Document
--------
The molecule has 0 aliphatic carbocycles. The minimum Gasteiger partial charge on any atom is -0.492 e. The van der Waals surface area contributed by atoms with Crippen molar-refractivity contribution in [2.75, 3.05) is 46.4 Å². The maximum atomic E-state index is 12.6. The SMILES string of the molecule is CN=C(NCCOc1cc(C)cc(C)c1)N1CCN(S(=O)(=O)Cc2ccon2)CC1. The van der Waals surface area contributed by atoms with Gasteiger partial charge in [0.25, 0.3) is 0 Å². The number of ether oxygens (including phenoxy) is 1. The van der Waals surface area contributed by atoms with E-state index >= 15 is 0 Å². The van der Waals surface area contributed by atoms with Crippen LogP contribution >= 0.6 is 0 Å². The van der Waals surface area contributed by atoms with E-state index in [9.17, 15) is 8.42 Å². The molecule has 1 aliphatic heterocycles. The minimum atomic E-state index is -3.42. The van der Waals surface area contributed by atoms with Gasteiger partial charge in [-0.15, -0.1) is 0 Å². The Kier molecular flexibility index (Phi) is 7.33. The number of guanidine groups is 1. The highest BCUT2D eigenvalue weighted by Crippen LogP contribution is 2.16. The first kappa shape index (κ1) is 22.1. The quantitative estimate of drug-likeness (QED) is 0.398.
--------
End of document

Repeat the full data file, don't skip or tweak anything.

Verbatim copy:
The molecule has 0 aliphatic carbocycles. The minimum Gasteiger partial charge on any atom is -0.492 e. The van der Waals surface area contributed by atoms with Crippen molar-refractivity contribution in [2.75, 3.05) is 46.4 Å². The maximum atomic E-state index is 12.6. The SMILES string of the molecule is CN=C(NCCOc1cc(C)cc(C)c1)N1CCN(S(=O)(=O)Cc2ccon2)CC1. The van der Waals surface area contributed by atoms with Gasteiger partial charge in [0.25, 0.3) is 0 Å². The number of ether oxygens (including phenoxy) is 1. The van der Waals surface area contributed by atoms with E-state index >= 15 is 0 Å². The van der Waals surface area contributed by atoms with Crippen LogP contribution >= 0.6 is 0 Å². The van der Waals surface area contributed by atoms with E-state index in [9.17, 15) is 8.42 Å². The molecule has 1 aliphatic heterocycles. The minimum atomic E-state index is -3.42. The van der Waals surface area contributed by atoms with Gasteiger partial charge in [-0.15, -0.1) is 0 Å². The Kier molecular flexibility index (Phi) is 7.33. The number of guanidine groups is 1. The highest BCUT2D eigenvalue weighted by Crippen LogP contribution is 2.16. The first kappa shape index (κ1) is 22.1. The quantitative estimate of drug-likeness (QED) is 0.398.